Sorry for keeping you waiting

The Arrival of the Bride

Klaudia Khan reveals new traditions in her flash of fiction.

It was his right after all, his privilege to unpin her veil, his entitlement to look at her in her bridal finery.





Seeing her in the crowded airport hall, lost in the swarms of grey people, he wondered how he could even for a second fear that he wouldn’t recognise her. Here she was, nearly within his reach, his bride, his lawfully wedded wife upon whose sublime face he was now legally allowed to look for as long as he wanted. She was dressed in her bridal finery, in a full length bright red lengha dress embroidered with sequins and crystals, with a heavy veil pinned to her hair, so heavy that it forced her head down in that classic bridal pose. Her hands, and her feet in high-heeled sandals were adorned with intricate henna designs and her wrists and fingers decorated with gold and jewels. His precious bride, she was a jewel thrown among the pebbles, looking out for him too, searching for his face among the faces of strangers.



He thought how out of place she looked here in this crowded airport hall. Of course there were people looking at her, commenting on her unusual outfit, yet not understanding anything, not giving her the attention and respect she deserved. How different it should be. How different it should have been! She should be sitting like a queen on the throne on a scene decorated with velvet and fresh flowers, in her maternal home in a beautiful valley of Neelum. And there should be people coming to see her, wedding guests loudly commenting on her beauty and appreciating her shyness. “Masha Allah! What a beautiful bride,” she should hear, instead of the hushed whispers of strangers passing her by, spoken in languages she couldn’t comprehend.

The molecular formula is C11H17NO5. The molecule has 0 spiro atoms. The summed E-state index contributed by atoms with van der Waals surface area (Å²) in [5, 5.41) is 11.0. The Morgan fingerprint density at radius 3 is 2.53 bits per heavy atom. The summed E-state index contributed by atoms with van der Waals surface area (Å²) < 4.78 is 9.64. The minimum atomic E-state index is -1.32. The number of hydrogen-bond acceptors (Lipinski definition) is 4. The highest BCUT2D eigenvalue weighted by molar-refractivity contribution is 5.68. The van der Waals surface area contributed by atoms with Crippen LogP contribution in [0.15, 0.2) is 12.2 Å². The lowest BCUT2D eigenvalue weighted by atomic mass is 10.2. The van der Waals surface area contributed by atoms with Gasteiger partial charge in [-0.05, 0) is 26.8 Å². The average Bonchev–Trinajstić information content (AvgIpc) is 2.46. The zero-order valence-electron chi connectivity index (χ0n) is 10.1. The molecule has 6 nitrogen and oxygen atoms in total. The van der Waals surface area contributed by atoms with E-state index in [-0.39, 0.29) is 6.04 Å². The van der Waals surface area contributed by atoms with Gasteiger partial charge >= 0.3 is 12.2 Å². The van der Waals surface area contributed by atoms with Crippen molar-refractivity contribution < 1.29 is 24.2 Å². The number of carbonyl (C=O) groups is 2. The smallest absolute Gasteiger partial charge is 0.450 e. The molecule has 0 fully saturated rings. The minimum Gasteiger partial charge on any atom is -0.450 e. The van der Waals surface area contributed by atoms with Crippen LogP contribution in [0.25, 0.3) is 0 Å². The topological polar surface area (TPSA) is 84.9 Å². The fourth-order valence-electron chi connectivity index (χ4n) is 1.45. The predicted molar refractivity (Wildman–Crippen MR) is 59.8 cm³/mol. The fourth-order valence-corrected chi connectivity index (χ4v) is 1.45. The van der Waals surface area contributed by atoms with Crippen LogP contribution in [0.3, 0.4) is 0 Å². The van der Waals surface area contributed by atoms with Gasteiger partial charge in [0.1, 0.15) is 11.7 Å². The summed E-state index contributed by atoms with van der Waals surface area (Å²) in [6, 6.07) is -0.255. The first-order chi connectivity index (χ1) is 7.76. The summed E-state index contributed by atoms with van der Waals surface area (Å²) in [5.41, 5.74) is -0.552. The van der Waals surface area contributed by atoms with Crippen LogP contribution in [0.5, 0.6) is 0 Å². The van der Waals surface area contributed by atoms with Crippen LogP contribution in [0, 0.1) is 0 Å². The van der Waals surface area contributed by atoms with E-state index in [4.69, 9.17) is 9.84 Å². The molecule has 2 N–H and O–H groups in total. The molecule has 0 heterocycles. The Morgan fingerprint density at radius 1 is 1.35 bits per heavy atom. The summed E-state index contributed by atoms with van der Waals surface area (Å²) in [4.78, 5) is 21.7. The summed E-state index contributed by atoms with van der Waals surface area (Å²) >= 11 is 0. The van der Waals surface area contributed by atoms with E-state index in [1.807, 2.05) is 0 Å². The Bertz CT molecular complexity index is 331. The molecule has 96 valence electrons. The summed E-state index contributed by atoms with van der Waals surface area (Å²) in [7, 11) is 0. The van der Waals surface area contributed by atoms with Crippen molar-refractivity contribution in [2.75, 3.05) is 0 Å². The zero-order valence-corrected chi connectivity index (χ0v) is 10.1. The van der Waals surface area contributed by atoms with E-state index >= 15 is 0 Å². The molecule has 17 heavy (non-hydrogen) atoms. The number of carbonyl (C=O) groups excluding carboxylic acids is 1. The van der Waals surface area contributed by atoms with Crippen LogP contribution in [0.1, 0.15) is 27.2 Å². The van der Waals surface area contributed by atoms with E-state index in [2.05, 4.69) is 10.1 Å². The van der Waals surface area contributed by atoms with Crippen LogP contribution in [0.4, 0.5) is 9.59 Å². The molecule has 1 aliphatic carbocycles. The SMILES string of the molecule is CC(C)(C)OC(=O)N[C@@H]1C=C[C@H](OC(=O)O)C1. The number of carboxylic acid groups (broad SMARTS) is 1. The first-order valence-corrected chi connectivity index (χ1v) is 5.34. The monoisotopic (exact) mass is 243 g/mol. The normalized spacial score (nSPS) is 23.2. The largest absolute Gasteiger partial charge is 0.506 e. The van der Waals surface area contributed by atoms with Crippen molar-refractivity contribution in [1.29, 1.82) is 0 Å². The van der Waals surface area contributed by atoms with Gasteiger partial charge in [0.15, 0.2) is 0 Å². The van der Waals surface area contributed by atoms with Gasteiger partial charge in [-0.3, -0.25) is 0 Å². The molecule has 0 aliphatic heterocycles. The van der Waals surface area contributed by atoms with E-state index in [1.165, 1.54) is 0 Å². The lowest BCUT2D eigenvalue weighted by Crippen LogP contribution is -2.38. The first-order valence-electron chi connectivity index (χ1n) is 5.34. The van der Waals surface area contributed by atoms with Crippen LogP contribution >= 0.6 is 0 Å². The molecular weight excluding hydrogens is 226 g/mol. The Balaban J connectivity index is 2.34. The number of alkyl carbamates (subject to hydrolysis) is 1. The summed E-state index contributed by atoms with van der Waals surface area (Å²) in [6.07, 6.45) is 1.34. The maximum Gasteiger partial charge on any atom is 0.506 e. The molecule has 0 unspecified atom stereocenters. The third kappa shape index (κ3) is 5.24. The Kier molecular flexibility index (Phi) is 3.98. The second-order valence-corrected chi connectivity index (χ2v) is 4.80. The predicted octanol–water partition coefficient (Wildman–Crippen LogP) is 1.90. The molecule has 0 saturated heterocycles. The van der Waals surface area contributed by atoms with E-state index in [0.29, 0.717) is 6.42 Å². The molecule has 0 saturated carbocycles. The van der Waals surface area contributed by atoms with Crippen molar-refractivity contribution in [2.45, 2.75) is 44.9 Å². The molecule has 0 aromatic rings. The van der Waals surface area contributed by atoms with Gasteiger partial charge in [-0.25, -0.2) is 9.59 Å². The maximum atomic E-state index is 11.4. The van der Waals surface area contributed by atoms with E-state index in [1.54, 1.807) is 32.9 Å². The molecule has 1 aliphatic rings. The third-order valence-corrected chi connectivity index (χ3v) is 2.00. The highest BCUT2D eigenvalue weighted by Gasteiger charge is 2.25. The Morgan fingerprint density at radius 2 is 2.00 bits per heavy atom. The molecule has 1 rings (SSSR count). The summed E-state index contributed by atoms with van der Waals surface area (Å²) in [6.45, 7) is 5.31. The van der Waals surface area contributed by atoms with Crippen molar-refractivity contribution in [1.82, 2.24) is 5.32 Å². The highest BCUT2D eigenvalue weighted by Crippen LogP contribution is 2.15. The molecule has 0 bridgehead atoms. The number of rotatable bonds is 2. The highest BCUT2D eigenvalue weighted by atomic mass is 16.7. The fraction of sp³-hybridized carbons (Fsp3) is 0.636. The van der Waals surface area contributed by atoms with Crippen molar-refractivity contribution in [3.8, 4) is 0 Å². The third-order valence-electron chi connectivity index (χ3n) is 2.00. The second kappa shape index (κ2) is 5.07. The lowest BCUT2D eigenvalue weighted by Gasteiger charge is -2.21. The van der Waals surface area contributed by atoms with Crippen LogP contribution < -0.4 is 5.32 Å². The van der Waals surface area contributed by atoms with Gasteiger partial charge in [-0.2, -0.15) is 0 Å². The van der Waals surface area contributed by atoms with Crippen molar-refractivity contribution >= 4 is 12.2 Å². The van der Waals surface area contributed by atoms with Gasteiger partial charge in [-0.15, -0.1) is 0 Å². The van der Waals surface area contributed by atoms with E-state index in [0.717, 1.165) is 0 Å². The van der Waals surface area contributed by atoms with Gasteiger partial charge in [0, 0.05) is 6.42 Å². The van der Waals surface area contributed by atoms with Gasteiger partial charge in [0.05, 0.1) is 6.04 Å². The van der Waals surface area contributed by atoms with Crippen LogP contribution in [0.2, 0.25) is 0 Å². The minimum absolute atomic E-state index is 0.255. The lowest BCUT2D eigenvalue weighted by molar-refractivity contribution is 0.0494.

At that moment, he was so sorry for her that he felt his heart shrinking in his chest. She came here just for him. All the way from her village hidden in the high mountains of the Pakistani province of Kashmir, she had had to travel for hours on bumpy winding roads, partially destroyed by landslides so common in that area. He thought that she must have left in the middle of the night to reach the airport in Islamabad on time. Or maybe she spent a night there, anxious not to miss the flight. He wondered if she had ever before travelled as far as the airport? And then she would have boarded the plane, her heart beating fast from the fear of the unknown, from the fear of flying. Each bride has to go through this, through this apprehension of the new and mysterious future that lay ahead, but for her, for his bride, it was so much harder. She had left her country and her people and had flown, all alone, to her husband whom she had not seen since they were both children, because he was not able to arrive for their wedding due to visa issues, and a nikah brother, his chosen delegate, had signed the wedding contract on his behalf.